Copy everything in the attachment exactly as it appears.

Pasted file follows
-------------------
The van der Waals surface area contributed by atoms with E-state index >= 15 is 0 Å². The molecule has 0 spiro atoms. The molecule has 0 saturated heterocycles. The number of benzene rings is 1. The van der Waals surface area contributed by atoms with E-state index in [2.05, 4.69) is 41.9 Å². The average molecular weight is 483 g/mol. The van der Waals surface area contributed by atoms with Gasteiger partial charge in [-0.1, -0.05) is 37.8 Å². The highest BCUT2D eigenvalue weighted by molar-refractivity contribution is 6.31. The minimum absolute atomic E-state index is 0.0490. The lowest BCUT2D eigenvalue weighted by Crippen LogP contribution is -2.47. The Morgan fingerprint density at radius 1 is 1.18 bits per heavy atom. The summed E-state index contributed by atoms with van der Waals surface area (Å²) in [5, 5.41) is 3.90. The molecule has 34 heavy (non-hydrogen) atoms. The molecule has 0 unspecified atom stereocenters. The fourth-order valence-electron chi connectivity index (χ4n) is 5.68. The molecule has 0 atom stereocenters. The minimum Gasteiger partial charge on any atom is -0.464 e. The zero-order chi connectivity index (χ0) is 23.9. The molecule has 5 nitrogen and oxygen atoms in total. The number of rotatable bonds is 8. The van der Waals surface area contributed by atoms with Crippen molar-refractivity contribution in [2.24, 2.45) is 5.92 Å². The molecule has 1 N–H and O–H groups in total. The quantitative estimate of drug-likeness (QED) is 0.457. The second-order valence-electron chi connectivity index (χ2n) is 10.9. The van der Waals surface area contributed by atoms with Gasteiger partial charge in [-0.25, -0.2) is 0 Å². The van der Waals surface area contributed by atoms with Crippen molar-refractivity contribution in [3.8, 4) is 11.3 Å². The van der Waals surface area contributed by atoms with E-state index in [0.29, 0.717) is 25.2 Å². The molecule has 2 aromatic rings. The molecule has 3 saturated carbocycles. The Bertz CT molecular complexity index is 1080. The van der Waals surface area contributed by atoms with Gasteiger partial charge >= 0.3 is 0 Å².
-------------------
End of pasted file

The van der Waals surface area contributed by atoms with E-state index >= 15 is 0 Å². The molecule has 0 spiro atoms. The molecule has 0 saturated heterocycles. The number of benzene rings is 1. The van der Waals surface area contributed by atoms with E-state index in [2.05, 4.69) is 41.9 Å². The average molecular weight is 483 g/mol. The van der Waals surface area contributed by atoms with Gasteiger partial charge in [-0.1, -0.05) is 37.8 Å². The highest BCUT2D eigenvalue weighted by molar-refractivity contribution is 6.31. The minimum absolute atomic E-state index is 0.0490. The lowest BCUT2D eigenvalue weighted by Crippen LogP contribution is -2.47. The Morgan fingerprint density at radius 1 is 1.18 bits per heavy atom. The summed E-state index contributed by atoms with van der Waals surface area (Å²) in [5, 5.41) is 3.90. The molecule has 34 heavy (non-hydrogen) atoms. The molecule has 0 unspecified atom stereocenters. The fourth-order valence-electron chi connectivity index (χ4n) is 5.68. The molecule has 0 atom stereocenters. The minimum Gasteiger partial charge on any atom is -0.464 e. The zero-order chi connectivity index (χ0) is 23.9. The molecule has 5 nitrogen and oxygen atoms in total. The number of rotatable bonds is 8. The van der Waals surface area contributed by atoms with Crippen molar-refractivity contribution in [2.24, 2.45) is 5.92 Å². The molecule has 1 N–H and O–H groups in total. The quantitative estimate of drug-likeness (QED) is 0.457. The second-order valence-electron chi connectivity index (χ2n) is 10.9. The van der Waals surface area contributed by atoms with Gasteiger partial charge in [-0.25, -0.2) is 0 Å². The van der Waals surface area contributed by atoms with Crippen molar-refractivity contribution in [3.8, 4) is 11.3 Å². The van der Waals surface area contributed by atoms with E-state index in [0.29, 0.717) is 25.2 Å². The molecule has 2 aromatic rings. The molecule has 3 saturated carbocycles. The Bertz CT molecular complexity index is 1080. The van der Waals surface area contributed by atoms with Gasteiger partial charge >= 0.3 is 0 Å².